DOJ Shares Update On John Durham Probe Spending
Special Counsel John Durham, who then-United States Attorney General William Barr appointed in 2019 after the release of the Mueller report to probe the origins of the Trump-Russia investigation, arrives for his trial at the United States District Court for the District of Columbia on May 17, 2022 in Washington, DC.
(Photo by Ron Sachs/Consolidated News Pictures/Getty Images)

Special counsel John Durham has spent at least $6.5 million over the last two years on its investigation of the FBI’s inquiry into ties between former President Donald Trump’s 2016 campaign and Russia.

Published on Friday just ahead of Christmas, at a time when the politically charged probe has been relatively quiet following a couple of high-profile court cases this year, the Department of Justice’s latest financial disclosure shows Durham’s office (SCO) spent over $2 million from April 1 to September 30.

Half of that money went to personnel compensation and benefits, while the rest covered travel, rent, communications, utilities, contractual services such as IT support, and supplies. An internal review “identified no material weaknesses or significant deficiencies in the design or operation of SCO controls,” the document noted.

Durham was assigned the probe by then-Attorney General William Barr in May 2019, shortly after special counsel Robert Mueller released his report on the Trump-Russia investigation. Durham was the U.S. attorney in Connecticut at the time of the appointment, but on October 19, 2020, Barr elevated him to special counsel, giving the prosecutor extra protections and the investigation a better chance at longevity ahead of the presidential election.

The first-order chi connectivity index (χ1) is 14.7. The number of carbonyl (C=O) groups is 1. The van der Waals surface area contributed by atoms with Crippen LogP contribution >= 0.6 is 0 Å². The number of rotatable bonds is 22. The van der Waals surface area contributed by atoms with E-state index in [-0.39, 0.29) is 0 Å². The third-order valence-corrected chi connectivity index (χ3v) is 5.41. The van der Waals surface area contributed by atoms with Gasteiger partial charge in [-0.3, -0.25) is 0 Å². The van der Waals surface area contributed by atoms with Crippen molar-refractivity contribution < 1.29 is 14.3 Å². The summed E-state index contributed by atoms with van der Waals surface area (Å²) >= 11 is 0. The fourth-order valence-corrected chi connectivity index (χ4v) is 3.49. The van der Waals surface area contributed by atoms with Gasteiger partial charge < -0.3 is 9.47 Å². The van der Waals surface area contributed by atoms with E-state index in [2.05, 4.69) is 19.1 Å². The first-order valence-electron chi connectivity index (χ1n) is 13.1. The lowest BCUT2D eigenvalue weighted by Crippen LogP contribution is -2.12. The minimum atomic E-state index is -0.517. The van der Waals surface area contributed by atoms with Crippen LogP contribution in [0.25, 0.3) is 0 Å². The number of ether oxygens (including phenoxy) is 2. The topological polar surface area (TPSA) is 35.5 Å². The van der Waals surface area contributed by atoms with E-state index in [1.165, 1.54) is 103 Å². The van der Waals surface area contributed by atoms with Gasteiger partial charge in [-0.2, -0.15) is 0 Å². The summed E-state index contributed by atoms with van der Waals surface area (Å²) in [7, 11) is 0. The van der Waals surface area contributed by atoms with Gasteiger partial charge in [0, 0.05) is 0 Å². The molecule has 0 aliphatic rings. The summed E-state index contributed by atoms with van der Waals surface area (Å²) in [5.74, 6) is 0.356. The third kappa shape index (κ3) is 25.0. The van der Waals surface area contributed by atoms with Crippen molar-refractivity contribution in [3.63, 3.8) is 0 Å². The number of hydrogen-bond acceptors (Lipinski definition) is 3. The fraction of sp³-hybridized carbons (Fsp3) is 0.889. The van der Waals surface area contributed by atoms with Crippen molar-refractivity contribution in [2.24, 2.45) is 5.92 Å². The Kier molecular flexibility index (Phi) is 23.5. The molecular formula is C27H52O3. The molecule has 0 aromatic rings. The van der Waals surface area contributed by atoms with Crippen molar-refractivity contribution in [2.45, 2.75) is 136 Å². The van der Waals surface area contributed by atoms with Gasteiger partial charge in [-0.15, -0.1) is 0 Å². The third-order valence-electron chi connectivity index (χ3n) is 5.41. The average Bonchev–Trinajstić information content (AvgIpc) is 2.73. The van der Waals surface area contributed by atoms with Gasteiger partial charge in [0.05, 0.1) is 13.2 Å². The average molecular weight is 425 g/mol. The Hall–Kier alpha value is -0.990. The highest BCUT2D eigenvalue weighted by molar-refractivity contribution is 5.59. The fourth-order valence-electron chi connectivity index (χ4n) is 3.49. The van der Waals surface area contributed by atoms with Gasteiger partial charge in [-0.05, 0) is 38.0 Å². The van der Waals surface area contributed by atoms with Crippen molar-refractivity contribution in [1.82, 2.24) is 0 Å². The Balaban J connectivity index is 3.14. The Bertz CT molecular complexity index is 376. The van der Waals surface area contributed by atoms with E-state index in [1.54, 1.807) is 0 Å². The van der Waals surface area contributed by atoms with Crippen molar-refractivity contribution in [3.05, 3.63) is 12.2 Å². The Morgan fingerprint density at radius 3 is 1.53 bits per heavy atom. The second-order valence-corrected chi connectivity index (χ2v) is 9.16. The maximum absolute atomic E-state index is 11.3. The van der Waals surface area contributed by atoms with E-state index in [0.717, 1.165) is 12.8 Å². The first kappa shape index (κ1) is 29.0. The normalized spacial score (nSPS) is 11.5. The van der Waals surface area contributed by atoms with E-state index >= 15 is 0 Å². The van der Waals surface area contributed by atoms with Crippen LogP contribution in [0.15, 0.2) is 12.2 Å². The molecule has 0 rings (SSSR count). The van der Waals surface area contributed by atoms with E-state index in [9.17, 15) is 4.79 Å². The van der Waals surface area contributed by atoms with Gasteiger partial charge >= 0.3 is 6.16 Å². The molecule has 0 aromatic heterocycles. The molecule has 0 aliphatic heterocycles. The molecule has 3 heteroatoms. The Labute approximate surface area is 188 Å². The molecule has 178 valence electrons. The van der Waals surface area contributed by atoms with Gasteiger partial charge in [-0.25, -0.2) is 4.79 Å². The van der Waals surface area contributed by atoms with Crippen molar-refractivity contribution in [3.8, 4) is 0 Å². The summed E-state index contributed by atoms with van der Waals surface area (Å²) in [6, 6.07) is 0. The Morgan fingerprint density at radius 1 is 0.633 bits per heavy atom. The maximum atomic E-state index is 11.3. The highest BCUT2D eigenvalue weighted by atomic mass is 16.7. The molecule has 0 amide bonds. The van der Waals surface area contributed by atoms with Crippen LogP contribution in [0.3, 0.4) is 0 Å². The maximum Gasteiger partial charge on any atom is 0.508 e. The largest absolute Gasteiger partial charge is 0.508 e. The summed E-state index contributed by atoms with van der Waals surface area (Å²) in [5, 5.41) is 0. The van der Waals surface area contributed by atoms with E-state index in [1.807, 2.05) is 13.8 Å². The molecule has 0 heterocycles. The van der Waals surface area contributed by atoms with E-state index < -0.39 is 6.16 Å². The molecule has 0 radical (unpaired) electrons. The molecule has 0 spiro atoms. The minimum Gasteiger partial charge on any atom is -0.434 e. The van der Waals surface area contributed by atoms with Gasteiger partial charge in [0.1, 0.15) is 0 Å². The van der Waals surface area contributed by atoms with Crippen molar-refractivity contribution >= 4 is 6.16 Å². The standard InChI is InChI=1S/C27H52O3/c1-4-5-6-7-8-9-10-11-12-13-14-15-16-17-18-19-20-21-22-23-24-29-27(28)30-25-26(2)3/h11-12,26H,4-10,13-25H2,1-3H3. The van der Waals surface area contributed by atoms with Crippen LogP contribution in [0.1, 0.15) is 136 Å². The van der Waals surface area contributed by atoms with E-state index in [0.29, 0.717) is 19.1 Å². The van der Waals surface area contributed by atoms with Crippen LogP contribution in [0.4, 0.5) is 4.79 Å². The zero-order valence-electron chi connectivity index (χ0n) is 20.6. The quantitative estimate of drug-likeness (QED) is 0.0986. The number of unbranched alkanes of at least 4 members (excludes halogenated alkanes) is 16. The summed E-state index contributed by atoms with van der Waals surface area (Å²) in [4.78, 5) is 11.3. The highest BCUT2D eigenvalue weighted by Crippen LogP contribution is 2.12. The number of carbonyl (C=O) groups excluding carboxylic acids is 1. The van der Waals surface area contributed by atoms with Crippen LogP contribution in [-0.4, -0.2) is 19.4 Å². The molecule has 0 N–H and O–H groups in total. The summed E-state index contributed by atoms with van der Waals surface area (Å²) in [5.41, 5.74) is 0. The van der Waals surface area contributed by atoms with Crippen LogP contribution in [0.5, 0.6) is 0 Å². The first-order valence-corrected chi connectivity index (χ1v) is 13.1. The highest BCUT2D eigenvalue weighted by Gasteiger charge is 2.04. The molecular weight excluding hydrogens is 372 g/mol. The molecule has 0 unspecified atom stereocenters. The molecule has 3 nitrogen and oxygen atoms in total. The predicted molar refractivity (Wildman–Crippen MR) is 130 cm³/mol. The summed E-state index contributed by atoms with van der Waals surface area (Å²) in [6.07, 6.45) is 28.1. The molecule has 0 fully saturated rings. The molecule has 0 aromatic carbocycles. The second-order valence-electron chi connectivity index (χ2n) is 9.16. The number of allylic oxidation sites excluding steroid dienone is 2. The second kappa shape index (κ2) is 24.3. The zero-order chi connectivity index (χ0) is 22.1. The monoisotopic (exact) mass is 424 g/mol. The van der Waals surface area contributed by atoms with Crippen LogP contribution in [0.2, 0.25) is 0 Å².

Though Durham resigned as U.S. attorney after President Joe Biden took office, Attorney General Merrick Garland allowed his special counsel probe to continue, along with the Justice Department inquiry into Hunter Biden.

Put together, financial documents released biannually by the Justice Department show Durham’s team has spent $6.5 million in total since his special counsel appointment, which is about a fifth of the nearly $32 million spent in Mueller’s investigation.

Durham’s investigation has been cheered by Trump and his allies while Democrats and others have criticized it as a politically tainted endeavor meant to discredit Mueller and top officials from the FBI.

So far, Durham has secured one guilty plea: that of former FBI lawyer Kevin Clinesmith, who was accused of falsifying a document in efforts to renew the authority to conduct FISA surveillance on onetime Trump campaign foreign policy adviser Carter Page. Clinesmith was spared prison time and faced a one-year bar suspension.

This year, Durham endured setbacks when prosecutions against former Hillary Clinton campaign attorney Michael Sussmann and Igor Danchenko, a key source for British ex-spy Christopher Steele’s anti-Trump dossier, ended in acquittal in Washington, D.C., and Northern Virginia, respectively. While it remains unclear whether Durham will conduct any more prosecutions in the investigation, he is expected to produce a report at the end of the inquiry.

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